Which .300?

Discussion in 'General Rifle Discussion' started by ninjatoth, Jul 24, 2010.

  1. ninjatoth

    ninjatoth New Member

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    My friend is intersted in a .300 magnum of some sort to hunt big game in Colorado with.Should he get a .300 Win mag,.300 Win mag short,.300 Rem ultra mag or .300 Rem short ultra mag?Or something else?
     
  2. cpttango30

    cpttango30 New Member

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    What is he hunting? How good of a shot is he? What is is price range?

    300 RUM is expensive to shoot and that is putting it lightly.

    300 WM is a good round has been since the day it came on the market. The short mags are cool and all but they are all but dead.
     

  3. ninjatoth

    ninjatoth New Member

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    He has only listed elk so far,I am not sure what else he plans to hunt and price isn't much of an issue for him.
     
  4. diggsbakes

    diggsbakes New Member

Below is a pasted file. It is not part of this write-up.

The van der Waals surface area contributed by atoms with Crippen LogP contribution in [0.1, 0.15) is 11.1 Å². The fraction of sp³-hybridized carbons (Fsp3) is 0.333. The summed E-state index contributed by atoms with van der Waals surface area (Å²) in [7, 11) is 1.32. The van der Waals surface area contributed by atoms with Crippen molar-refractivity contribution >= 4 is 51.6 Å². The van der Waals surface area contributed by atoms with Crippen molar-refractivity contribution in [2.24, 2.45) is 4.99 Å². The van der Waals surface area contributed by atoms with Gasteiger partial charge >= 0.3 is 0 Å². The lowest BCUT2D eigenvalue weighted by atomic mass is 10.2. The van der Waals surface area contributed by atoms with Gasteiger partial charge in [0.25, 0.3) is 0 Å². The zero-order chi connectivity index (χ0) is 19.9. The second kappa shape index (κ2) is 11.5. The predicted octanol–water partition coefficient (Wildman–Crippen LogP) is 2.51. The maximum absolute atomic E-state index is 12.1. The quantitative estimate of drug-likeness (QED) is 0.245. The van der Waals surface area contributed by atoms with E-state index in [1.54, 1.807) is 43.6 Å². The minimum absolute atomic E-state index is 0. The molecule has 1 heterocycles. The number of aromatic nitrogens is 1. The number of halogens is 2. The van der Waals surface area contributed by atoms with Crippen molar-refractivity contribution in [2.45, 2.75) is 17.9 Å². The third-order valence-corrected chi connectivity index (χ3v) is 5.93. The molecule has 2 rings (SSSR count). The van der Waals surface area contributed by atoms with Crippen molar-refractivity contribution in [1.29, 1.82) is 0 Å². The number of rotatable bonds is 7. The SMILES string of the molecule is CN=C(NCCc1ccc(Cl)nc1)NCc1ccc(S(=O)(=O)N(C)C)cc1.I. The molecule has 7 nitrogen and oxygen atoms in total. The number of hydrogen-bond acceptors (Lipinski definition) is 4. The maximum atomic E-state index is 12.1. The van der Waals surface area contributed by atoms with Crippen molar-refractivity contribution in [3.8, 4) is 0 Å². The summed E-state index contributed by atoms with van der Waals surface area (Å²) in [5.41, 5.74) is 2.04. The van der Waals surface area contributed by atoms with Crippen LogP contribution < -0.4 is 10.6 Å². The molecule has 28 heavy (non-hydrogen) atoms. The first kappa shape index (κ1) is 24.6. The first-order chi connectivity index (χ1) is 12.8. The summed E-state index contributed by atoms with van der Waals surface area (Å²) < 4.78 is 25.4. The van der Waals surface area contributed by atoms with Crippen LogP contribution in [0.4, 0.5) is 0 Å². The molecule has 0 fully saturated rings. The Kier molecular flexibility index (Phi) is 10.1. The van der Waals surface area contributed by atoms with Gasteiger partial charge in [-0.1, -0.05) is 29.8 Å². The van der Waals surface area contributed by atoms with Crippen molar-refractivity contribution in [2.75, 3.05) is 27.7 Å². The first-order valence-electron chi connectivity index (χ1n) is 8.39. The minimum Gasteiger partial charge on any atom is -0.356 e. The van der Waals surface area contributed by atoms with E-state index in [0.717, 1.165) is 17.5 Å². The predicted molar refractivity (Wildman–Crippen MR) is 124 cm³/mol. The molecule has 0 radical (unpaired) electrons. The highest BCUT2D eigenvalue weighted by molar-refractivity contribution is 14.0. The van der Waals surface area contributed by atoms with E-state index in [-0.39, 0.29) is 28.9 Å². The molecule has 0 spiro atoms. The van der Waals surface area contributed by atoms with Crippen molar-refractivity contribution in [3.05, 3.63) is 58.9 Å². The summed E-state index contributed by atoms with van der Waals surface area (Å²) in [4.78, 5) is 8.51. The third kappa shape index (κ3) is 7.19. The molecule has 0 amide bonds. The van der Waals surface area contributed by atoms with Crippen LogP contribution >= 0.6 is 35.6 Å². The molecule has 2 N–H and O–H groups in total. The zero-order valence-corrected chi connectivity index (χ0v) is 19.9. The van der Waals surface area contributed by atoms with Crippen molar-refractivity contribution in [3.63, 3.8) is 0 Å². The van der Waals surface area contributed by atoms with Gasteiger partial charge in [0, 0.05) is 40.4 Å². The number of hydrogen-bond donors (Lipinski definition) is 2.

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    If he's set on a .300, in my opinion the only reasonable option is the .300 Win Mag. It's been around (and been popular) since the 60's and will probably be around for decades to come.

    The .300 is extremely accurate and proper for pretty much all North American game. You can always buy a box at the store and the price doesn't exceed that of the .308 or 30-06 by much (except for .308 surplus).

    I've never understood the point of short magnum cartridges and as Tango said they will be gone before we know it.

    It never hurts to have a gun chambered for a cartridge that has been popular for so long. . . you know it'll be on the shelf.
     
  5. jpattersonnh

    jpattersonnh Active Member

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    He does not need a .30 cal Mag for elk. I went through the "Needed" stage years ago. I bought a 7mm Remington Magnum. It was "needed" for Elk at the time, it was the current rage. Well guess what I learned..... Although it is great, it was not necessary. Most of us shoot within 200 yards, even on big game or varmints. If you are a skilled hunter, you should be able to acheive your effective range using your brain.
     
  6. stalkingbear

    stalkingbear Well-Known Member

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    If he's dead set on a .300 then the 300 win mag is the way to go. Sure the short mags are cool but they're also more expensive to shoot. I'm going on an elk hunt in October and I traded a cheap .45 for a 300 win mag (Ruger M77 mk2) for my hunt. I didn't NEED a 300 win mag, just that the way I traded I only have $250 in it. I couldn't turn it down for that.
     
  7. diggsbakes

    diggsbakes New Member